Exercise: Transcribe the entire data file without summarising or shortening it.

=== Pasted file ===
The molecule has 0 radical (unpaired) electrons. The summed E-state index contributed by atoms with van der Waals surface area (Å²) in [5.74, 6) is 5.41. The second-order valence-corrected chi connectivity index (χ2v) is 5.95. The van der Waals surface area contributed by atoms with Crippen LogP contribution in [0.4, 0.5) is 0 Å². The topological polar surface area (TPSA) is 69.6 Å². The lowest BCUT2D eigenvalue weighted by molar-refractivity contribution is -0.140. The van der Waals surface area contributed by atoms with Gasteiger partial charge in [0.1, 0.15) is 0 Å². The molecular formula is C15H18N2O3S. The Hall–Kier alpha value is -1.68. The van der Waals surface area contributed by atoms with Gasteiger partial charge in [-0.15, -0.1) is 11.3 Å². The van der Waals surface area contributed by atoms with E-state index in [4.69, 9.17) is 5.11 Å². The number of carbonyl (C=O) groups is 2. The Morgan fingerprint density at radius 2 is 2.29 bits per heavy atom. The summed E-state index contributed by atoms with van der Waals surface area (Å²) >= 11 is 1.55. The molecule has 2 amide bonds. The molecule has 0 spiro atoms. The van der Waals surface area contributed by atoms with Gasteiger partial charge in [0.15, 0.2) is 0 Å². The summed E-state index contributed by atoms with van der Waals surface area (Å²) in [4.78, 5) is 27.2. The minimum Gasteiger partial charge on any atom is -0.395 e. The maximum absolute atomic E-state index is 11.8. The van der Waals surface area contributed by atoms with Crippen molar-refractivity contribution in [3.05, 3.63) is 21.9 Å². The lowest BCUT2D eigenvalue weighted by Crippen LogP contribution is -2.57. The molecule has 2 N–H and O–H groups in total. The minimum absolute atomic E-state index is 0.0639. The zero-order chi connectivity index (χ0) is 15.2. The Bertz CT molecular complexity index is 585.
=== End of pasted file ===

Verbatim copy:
The molecule has 0 radical (unpaired) electrons. The summed E-state index contributed by atoms with van der Waals surface area (Å²) in [5.74, 6) is 5.41. The second-order valence-corrected chi connectivity index (χ2v) is 5.95. The van der Waals surface area contributed by atoms with Crippen LogP contribution in [0.4, 0.5) is 0 Å². The topological polar surface area (TPSA) is 69.6 Å². The lowest BCUT2D eigenvalue weighted by molar-refractivity contribution is -0.140. The van der Waals surface area contributed by atoms with Gasteiger partial charge in [0.1, 0.15) is 0 Å². The molecular formula is C15H18N2O3S. The Hall–Kier alpha value is -1.68. The van der Waals surface area contributed by atoms with Gasteiger partial charge in [-0.15, -0.1) is 11.3 Å². The van der Waals surface area contributed by atoms with E-state index in [4.69, 9.17) is 5.11 Å². The number of carbonyl (C=O) groups is 2. The Morgan fingerprint density at radius 2 is 2.29 bits per heavy atom. The summed E-state index contributed by atoms with van der Waals surface area (Å²) >= 11 is 1.55. The molecule has 2 amide bonds. The molecule has 0 spiro atoms. The van der Waals surface area contributed by atoms with Gasteiger partial charge in [0.15, 0.2) is 0 Å². The summed E-state index contributed by atoms with van der Waals surface area (Å²) in [4.78, 5) is 27.2. The minimum Gasteiger partial charge on any atom is -0.395 e. The maximum absolute atomic E-state index is 11.8. The van der Waals surface area contributed by atoms with Crippen molar-refractivity contribution in [3.05, 3.63) is 21.9 Å². The lowest BCUT2D eigenvalue weighted by Crippen LogP contribution is -2.57. The molecule has 2 N–H and O–H groups in total. The minimum absolute atomic E-state index is 0.0639. The zero-order chi connectivity index (χ0) is 15.2. The Bertz CT molecular complexity index is 585.